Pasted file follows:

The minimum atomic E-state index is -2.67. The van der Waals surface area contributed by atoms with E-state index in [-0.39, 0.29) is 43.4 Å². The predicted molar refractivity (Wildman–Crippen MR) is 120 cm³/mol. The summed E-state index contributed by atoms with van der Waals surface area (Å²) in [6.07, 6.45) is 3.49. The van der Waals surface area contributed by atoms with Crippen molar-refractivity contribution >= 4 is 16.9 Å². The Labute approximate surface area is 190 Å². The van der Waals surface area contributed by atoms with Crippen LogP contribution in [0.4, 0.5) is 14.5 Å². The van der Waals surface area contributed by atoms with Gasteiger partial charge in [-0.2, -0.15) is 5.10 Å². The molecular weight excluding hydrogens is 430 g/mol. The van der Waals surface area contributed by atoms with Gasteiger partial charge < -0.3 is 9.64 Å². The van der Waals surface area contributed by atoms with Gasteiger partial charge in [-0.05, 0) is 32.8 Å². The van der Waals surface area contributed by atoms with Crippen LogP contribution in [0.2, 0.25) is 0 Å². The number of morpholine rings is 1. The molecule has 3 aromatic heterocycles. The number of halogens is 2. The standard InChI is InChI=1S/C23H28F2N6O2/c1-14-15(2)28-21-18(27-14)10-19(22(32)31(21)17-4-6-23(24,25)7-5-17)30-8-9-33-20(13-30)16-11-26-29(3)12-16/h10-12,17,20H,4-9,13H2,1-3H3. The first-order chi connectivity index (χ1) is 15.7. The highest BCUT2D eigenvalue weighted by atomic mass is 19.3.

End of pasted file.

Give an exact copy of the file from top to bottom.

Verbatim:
The minimum atomic E-state index is -2.67. The van der Waals surface area contributed by atoms with E-state index in [-0.39, 0.29) is 43.4 Å². The predicted molar refractivity (Wildman–Crippen MR) is 120 cm³/mol. The summed E-state index contributed by atoms with van der Waals surface area (Å²) in [6.07, 6.45) is 3.49. The van der Waals surface area contributed by atoms with Crippen molar-refractivity contribution >= 4 is 16.9 Å². The Labute approximate surface area is 190 Å². The van der Waals surface area contributed by atoms with Crippen LogP contribution in [0.4, 0.5) is 14.5 Å². The van der Waals surface area contributed by atoms with Gasteiger partial charge in [-0.2, -0.15) is 5.10 Å². The molecular weight excluding hydrogens is 430 g/mol. The van der Waals surface area contributed by atoms with Gasteiger partial charge < -0.3 is 9.64 Å². The van der Waals surface area contributed by atoms with Gasteiger partial charge in [-0.05, 0) is 32.8 Å². The van der Waals surface area contributed by atoms with Crippen LogP contribution in [0.2, 0.25) is 0 Å². The number of morpholine rings is 1. The molecule has 3 aromatic heterocycles. The number of halogens is 2. The standard InChI is InChI=1S/C23H28F2N6O2/c1-14-15(2)28-21-18(27-14)10-19(22(32)31(21)17-4-6-23(24,25)7-5-17)30-8-9-33-20(13-30)16-11-26-29(3)12-16/h10-12,17,20H,4-9,13H2,1-3H3. The first-order chi connectivity index (χ1) is 15.7. The highest BCUT2D eigenvalue weighted by atomic mass is 19.3.